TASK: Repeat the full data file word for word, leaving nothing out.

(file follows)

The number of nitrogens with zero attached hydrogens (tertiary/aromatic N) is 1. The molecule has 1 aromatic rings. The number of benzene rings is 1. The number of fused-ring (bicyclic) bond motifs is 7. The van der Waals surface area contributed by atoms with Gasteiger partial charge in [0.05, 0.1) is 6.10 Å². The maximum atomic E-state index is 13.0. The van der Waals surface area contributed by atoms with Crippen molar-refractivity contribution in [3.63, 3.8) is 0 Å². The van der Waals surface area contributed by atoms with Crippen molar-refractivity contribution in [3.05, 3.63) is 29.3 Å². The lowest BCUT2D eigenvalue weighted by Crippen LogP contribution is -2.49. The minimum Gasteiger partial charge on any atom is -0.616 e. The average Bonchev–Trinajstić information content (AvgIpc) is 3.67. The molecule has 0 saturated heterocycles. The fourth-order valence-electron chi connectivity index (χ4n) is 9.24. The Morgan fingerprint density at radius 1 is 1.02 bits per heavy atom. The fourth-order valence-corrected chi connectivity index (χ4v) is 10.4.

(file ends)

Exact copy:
The number of nitrogens with zero attached hydrogens (tertiary/aromatic N) is 1. The molecule has 1 aromatic rings. The number of benzene rings is 1. The number of fused-ring (bicyclic) bond motifs is 7. The van der Waals surface area contributed by atoms with Gasteiger partial charge in [0.05, 0.1) is 6.10 Å². The maximum atomic E-state index is 13.0. The van der Waals surface area contributed by atoms with Crippen molar-refractivity contribution in [3.63, 3.8) is 0 Å². The van der Waals surface area contributed by atoms with Crippen molar-refractivity contribution in [3.05, 3.63) is 29.3 Å². The lowest BCUT2D eigenvalue weighted by Crippen LogP contribution is -2.49. The minimum Gasteiger partial charge on any atom is -0.616 e. The average Bonchev–Trinajstić information content (AvgIpc) is 3.67. The molecule has 0 saturated heterocycles. The fourth-order valence-electron chi connectivity index (χ4n) is 9.24. The Morgan fingerprint density at radius 1 is 1.02 bits per heavy atom. The fourth-order valence-corrected chi connectivity index (χ4v) is 10.4.